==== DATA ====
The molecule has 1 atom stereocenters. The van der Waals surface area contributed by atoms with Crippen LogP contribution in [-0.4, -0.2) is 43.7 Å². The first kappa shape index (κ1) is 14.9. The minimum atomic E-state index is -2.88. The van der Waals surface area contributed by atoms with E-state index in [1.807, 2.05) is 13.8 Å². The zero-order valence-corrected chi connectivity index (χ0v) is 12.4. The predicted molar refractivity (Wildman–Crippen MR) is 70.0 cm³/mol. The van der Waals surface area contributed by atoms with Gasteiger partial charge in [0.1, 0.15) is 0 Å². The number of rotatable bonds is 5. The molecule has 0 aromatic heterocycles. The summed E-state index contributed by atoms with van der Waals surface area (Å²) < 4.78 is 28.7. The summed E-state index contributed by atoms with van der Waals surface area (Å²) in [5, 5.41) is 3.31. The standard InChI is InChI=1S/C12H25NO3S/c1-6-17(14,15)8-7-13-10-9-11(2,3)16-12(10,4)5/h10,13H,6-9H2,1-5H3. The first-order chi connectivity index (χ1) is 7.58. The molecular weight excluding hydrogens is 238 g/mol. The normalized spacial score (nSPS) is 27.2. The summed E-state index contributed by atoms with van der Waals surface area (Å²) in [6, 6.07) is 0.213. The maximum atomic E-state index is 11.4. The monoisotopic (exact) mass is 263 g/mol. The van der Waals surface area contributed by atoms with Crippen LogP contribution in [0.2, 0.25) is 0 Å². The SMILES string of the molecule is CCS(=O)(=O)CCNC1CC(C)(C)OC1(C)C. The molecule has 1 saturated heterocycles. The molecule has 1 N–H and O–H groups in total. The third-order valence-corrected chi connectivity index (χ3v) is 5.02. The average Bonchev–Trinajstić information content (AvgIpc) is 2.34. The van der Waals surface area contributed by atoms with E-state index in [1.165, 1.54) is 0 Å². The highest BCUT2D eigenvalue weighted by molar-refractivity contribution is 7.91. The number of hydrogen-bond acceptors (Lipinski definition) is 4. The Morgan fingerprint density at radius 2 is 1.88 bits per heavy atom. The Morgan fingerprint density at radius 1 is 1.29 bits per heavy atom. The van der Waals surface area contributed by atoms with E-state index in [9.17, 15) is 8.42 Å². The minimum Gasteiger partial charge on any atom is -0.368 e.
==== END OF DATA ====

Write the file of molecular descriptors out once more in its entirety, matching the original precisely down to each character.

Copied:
The molecule has 1 atom stereocenters. The van der Waals surface area contributed by atoms with Crippen LogP contribution in [-0.4, -0.2) is 43.7 Å². The first kappa shape index (κ1) is 14.9. The minimum atomic E-state index is -2.88. The van der Waals surface area contributed by atoms with E-state index in [1.807, 2.05) is 13.8 Å². The zero-order valence-corrected chi connectivity index (χ0v) is 12.4. The predicted molar refractivity (Wildman–Crippen MR) is 70.0 cm³/mol. The van der Waals surface area contributed by atoms with Gasteiger partial charge in [0.1, 0.15) is 0 Å². The number of rotatable bonds is 5. The molecule has 0 aromatic heterocycles. The summed E-state index contributed by atoms with van der Waals surface area (Å²) < 4.78 is 28.7. The summed E-state index contributed by atoms with van der Waals surface area (Å²) in [5, 5.41) is 3.31. The standard InChI is InChI=1S/C12H25NO3S/c1-6-17(14,15)8-7-13-10-9-11(2,3)16-12(10,4)5/h10,13H,6-9H2,1-5H3. The first-order chi connectivity index (χ1) is 7.58. The molecular weight excluding hydrogens is 238 g/mol. The normalized spacial score (nSPS) is 27.2. The summed E-state index contributed by atoms with van der Waals surface area (Å²) in [6, 6.07) is 0.213. The maximum atomic E-state index is 11.4. The monoisotopic (exact) mass is 263 g/mol. The van der Waals surface area contributed by atoms with Crippen LogP contribution in [0.2, 0.25) is 0 Å². The SMILES string of the molecule is CCS(=O)(=O)CCNC1CC(C)(C)OC1(C)C. The molecule has 1 saturated heterocycles. The molecule has 1 N–H and O–H groups in total. The third-order valence-corrected chi connectivity index (χ3v) is 5.02. The average Bonchev–Trinajstić information content (AvgIpc) is 2.34. The van der Waals surface area contributed by atoms with E-state index in [1.165, 1.54) is 0 Å². The highest BCUT2D eigenvalue weighted by molar-refractivity contribution is 7.91. The number of hydrogen-bond acceptors (Lipinski definition) is 4. The Morgan fingerprint density at radius 2 is 1.88 bits per heavy atom. The Morgan fingerprint density at radius 1 is 1.29 bits per heavy atom. The van der Waals surface area contributed by atoms with E-state index in [9.17, 15) is 8.42 Å². The minimum Gasteiger partial charge on any atom is -0.368 e.